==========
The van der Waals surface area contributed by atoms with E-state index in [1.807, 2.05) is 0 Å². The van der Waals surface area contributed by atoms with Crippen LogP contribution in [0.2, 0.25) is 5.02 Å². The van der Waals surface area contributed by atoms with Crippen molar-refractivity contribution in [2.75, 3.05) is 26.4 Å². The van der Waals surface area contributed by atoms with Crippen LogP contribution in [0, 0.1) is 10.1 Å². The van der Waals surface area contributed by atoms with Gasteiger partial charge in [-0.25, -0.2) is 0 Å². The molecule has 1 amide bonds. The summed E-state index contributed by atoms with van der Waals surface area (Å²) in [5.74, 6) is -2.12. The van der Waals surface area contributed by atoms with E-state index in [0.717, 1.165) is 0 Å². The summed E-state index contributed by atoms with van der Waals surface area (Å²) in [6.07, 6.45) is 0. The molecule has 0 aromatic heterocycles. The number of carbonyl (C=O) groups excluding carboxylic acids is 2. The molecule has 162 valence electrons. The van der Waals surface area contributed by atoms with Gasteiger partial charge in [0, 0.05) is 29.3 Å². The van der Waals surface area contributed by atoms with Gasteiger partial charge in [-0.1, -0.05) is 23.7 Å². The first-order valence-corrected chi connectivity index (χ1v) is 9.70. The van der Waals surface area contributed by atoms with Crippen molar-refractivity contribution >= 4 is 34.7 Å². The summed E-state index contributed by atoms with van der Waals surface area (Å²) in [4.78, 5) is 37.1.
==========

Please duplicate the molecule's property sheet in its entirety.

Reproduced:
The van der Waals surface area contributed by atoms with E-state index in [1.807, 2.05) is 0 Å². The van der Waals surface area contributed by atoms with Crippen LogP contribution in [0.2, 0.25) is 5.02 Å². The van der Waals surface area contributed by atoms with Crippen molar-refractivity contribution in [2.75, 3.05) is 26.4 Å². The van der Waals surface area contributed by atoms with Crippen LogP contribution in [0, 0.1) is 10.1 Å². The van der Waals surface area contributed by atoms with Gasteiger partial charge in [-0.25, -0.2) is 0 Å². The molecule has 1 amide bonds. The summed E-state index contributed by atoms with van der Waals surface area (Å²) in [5.74, 6) is -2.12. The van der Waals surface area contributed by atoms with E-state index in [0.717, 1.165) is 0 Å². The summed E-state index contributed by atoms with van der Waals surface area (Å²) in [6.07, 6.45) is 0. The molecule has 0 aromatic heterocycles. The number of carbonyl (C=O) groups excluding carboxylic acids is 2. The molecule has 162 valence electrons. The van der Waals surface area contributed by atoms with Gasteiger partial charge in [0, 0.05) is 29.3 Å². The van der Waals surface area contributed by atoms with Gasteiger partial charge in [-0.1, -0.05) is 23.7 Å². The first-order valence-corrected chi connectivity index (χ1v) is 9.70. The van der Waals surface area contributed by atoms with Crippen molar-refractivity contribution >= 4 is 34.7 Å². The summed E-state index contributed by atoms with van der Waals surface area (Å²) in [4.78, 5) is 37.1.